Learning itself can also be seen to have a strongly social element. This idea is particularly associated with Vygotsky, who argued that “human learning presupposes a specific social nature and a process by which children grow into the intellectual life of those around them” (Vygotsky 1978: 88). In this approach, learning is a fundamentally active social process, and collaboration is a crucial way of constructing understanding and making meaning.
- Self-management Skills: These include developing organizational and time management skills, resilience, mindfulness and self-reflection. These are often referred as life skills which help to build a balanced and caring person.
For the resilient learner, any challenge entails the possibility of failure and frustration, but it is this possibility that makes the challenge interesting and intrinsically motivating (Alfi, Assor and Katz 2004).Resilience is a vitally important part of self-management, and it includes learning from mistakes thus developing the learner profile of being a risk taker!
Mindfulness for example means simply becoming more aware of your own perceptions as they happen, and in your thinking as it occurs. Helping students learn how to “stay in the moment” can help them to overcome distractions, increase attention and improve concentration (Brefczynski-Lewis et al. 2007).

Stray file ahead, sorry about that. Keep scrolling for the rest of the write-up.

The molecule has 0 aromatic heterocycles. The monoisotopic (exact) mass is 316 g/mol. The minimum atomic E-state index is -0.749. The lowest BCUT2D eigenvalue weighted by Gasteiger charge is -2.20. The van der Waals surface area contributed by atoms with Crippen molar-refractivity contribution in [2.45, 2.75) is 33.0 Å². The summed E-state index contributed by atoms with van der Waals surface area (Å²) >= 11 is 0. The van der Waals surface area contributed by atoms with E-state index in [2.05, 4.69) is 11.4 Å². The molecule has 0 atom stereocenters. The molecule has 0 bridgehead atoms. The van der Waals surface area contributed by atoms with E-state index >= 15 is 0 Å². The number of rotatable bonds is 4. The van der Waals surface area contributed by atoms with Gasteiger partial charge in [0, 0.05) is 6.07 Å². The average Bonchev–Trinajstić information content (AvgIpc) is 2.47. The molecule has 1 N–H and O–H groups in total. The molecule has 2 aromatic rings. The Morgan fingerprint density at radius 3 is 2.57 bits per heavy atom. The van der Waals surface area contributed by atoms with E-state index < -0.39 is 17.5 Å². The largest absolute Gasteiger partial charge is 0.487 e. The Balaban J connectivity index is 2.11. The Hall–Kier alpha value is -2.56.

The beauty of an IB classroom is that these 5 skills are not just implicitly developed in the units of everyday learning but also a continuum map of ATL is developed collaboratively for its explicit development both across grades and subjects in day to day teaching and learning. The learner is ready for the world and ready for life!
With the growing need for holistic and overall development, parents across the world are choosing the futuristic curriculum of IB schools for their children as it opens up many avenues globally for higher education and advanced career options. The IB programme is best suited for achieving life goals as it focuses on enhancing essential skills, aptitude and all-round personality of students.